Page 2/9 January 23, 2010
The failing of the US District Court, Brattleboro, Vermont, to enter, or reject entry, of my Ex Parte Application
Huminski v Corsones
(1:99-cv-00160), a landmark case in re: First Amendment rights, was nosurprise at all. In fact, it was predicted in my previous emails to you, copied below... Please also notice the extraprecautions in my proof of service. The mailing to the Vermont clerk, alone of all parties, was by certified,restricted, return receipt USPS mail. Furthermore, the certificate of service included a URL for an online, digitally signed, dated, and time-stamped copy of the paper, so that the there would be a public proof, in case the courtadulterated my paper, which had often happened in the past.Have you ever checked the "
Related Transactions Report
", or the "
Docketing Activity Report
" in PACER in yourcases at the US courts? These are two of the remaining publicly-accessible safeguards for integrity of the dockets atthe US courts, where available. Not all US courts permit pubic access to these reports either. For example, the USDistrict Court, Los Angeles denies public access to the "
Docket Activity Report
" with no legal foundation at all forsuch denial of access. Review of such reports and CM/ECF manuals, would show that there is no way to enter youropposition
to my ex parte application in an honest, valid, and effectual manner, if my ex parte application hadnever been entered in the docket in the first place. In fact, if your opposition would be entered without enteringmy ex parte application first, it would be a good documentation of the fraud in operation of PACER & CM/ECF atthe US District Court, Vermont, which is what my ex parte application set out to accomplish in the first place.Please notice me, in case the US District Court, Vermont, responds on your opposition with an NEF, a notice of discrepancy, or any other notice that would either accept or reject the entry of your paper. I would likewiseexpediently keep you posted if I ever get any communications regarding acceptance or rejection of my ex parteapplication.None of the multiple US District Courts and US Courts of Appeals that I have examined had any local rules of courts providing permission for clerks and/or judges to have paper vanish - eliminate papers from court dockets at will. Likewise, none had local rules permitting the listing of false and deliberately misleading items in the onlinePACER dockets, which appeared to PACER users as entered, when in fact, CM/ECF users could tell that suchitems were not entered at all. However, all US courts that I examined engaged in such practices. Regarding my vanishing papers, I assume that judges and clerks misguidedly believed that they were authorized to do so, sincemy papers were deemed by them "scandalous". However, they should have documented through a lawfulprocedure, that a paper was filed, but was eliminated from the docket on such grounds, or any other grounds thatthey found to permit their conduct.Furthermore, if you survey the PACER dockets in the various US courts, you would soon realize that even papersthat were initially "docketed" were later removed in certain PACER dockets, with no sealing order, or any justification at all. In some cases, I found dockets in PACER , where particular records were removed from thePACER dockets, with a note - "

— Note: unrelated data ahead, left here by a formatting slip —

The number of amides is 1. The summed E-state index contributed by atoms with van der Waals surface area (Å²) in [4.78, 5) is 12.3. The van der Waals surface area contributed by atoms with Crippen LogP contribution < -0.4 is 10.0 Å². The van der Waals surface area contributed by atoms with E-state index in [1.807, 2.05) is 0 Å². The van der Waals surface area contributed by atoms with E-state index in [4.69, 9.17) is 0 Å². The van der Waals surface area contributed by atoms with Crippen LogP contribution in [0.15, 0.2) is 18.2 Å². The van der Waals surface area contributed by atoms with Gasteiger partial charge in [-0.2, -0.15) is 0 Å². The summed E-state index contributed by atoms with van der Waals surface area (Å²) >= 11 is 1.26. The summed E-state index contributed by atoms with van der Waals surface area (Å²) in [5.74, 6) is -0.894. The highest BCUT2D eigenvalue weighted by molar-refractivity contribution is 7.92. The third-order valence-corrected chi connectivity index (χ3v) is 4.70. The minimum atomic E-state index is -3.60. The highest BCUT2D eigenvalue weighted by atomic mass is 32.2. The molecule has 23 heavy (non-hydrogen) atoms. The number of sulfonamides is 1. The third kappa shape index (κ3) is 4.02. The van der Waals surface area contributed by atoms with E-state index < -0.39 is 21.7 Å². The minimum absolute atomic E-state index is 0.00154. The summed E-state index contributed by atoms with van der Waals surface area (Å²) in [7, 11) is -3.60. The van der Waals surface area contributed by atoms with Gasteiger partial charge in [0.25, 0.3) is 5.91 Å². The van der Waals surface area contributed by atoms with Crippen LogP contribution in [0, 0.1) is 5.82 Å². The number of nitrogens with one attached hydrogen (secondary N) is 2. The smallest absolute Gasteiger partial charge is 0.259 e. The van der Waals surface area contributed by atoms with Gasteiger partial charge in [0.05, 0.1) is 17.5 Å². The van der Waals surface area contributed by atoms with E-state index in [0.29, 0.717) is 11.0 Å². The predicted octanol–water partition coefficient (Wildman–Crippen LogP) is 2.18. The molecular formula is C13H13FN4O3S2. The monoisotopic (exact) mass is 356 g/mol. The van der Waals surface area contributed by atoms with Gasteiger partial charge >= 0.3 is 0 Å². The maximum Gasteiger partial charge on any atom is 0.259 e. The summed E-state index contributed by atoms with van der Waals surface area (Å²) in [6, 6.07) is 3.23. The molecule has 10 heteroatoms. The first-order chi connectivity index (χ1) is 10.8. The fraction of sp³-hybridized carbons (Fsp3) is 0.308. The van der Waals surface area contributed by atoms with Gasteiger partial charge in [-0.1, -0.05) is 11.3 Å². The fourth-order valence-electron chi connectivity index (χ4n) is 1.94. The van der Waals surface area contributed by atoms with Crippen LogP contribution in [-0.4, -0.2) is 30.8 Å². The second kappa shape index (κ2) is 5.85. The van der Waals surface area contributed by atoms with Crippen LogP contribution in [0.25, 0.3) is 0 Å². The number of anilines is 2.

Available in person at the clerk's office only
". Such practice as found, for example,in records allegedly documenting racketeering in the courts across the US by Countrywide/Bank of AmericaCorporation. Again - there was never any legal foundation for such practice by US judges and/or clerks.Keeping honest dockets is fundamental to numerous Human Rights in ratified International Law, it is alsofundamental for First, Fifth/Fourteenth, and Sixth Amendment rights in US Law. Likewise, it is also fundamentalfor honest banking regulation. Such concepts were well established for generations in the Paper Era.